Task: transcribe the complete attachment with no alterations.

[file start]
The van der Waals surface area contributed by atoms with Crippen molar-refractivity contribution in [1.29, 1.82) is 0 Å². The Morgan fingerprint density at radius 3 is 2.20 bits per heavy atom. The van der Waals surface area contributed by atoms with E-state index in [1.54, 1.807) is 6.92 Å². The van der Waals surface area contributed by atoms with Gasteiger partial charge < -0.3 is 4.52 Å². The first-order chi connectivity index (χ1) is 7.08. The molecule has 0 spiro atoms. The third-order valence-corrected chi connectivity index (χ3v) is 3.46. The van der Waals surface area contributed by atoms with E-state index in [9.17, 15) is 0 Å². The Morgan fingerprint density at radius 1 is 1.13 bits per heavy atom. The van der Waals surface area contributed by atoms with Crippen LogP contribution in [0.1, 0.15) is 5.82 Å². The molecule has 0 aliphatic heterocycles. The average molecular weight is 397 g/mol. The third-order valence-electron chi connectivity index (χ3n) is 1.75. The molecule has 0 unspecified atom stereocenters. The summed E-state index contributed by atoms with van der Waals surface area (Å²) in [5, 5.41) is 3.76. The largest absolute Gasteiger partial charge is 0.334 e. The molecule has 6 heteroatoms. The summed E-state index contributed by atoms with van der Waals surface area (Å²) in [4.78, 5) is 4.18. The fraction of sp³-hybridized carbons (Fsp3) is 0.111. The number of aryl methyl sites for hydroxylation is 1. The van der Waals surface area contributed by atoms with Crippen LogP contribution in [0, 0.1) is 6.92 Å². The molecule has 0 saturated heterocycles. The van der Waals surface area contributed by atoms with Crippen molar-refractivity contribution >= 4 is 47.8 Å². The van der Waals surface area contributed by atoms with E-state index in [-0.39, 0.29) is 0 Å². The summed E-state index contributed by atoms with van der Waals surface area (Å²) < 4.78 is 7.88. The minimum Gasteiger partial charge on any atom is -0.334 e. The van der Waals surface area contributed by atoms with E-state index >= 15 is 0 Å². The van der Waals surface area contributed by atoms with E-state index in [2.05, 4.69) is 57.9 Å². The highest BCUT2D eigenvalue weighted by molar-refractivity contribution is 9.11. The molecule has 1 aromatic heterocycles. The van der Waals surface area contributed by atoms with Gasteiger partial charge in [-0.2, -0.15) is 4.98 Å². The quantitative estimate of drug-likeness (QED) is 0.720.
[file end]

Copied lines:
The van der Waals surface area contributed by atoms with Crippen molar-refractivity contribution in [1.29, 1.82) is 0 Å². The Morgan fingerprint density at radius 3 is 2.20 bits per heavy atom. The van der Waals surface area contributed by atoms with E-state index in [1.54, 1.807) is 6.92 Å². The van der Waals surface area contributed by atoms with Gasteiger partial charge < -0.3 is 4.52 Å². The first-order chi connectivity index (χ1) is 7.08. The molecule has 0 spiro atoms. The third-order valence-corrected chi connectivity index (χ3v) is 3.46. The van der Waals surface area contributed by atoms with E-state index in [9.17, 15) is 0 Å². The Morgan fingerprint density at radius 1 is 1.13 bits per heavy atom. The van der Waals surface area contributed by atoms with Crippen LogP contribution in [0.1, 0.15) is 5.82 Å². The molecule has 0 aliphatic heterocycles. The average molecular weight is 397 g/mol. The third-order valence-electron chi connectivity index (χ3n) is 1.75. The molecule has 0 unspecified atom stereocenters. The summed E-state index contributed by atoms with van der Waals surface area (Å²) in [5, 5.41) is 3.76. The largest absolute Gasteiger partial charge is 0.334 e. The molecule has 6 heteroatoms. The summed E-state index contributed by atoms with van der Waals surface area (Å²) in [4.78, 5) is 4.18. The fraction of sp³-hybridized carbons (Fsp3) is 0.111. The number of aryl methyl sites for hydroxylation is 1. The van der Waals surface area contributed by atoms with Crippen LogP contribution in [0, 0.1) is 6.92 Å². The molecule has 0 saturated heterocycles. The van der Waals surface area contributed by atoms with Crippen molar-refractivity contribution >= 4 is 47.8 Å². The van der Waals surface area contributed by atoms with E-state index in [-0.39, 0.29) is 0 Å². The summed E-state index contributed by atoms with van der Waals surface area (Å²) < 4.78 is 7.88. The minimum Gasteiger partial charge on any atom is -0.334 e. The van der Waals surface area contributed by atoms with E-state index >= 15 is 0 Å². The van der Waals surface area contributed by atoms with E-state index in [2.05, 4.69) is 57.9 Å². The highest BCUT2D eigenvalue weighted by molar-refractivity contribution is 9.11. The molecule has 1 aromatic heterocycles. The van der Waals surface area contributed by atoms with Gasteiger partial charge in [-0.2, -0.15) is 4.98 Å². The quantitative estimate of drug-likeness (QED) is 0.720.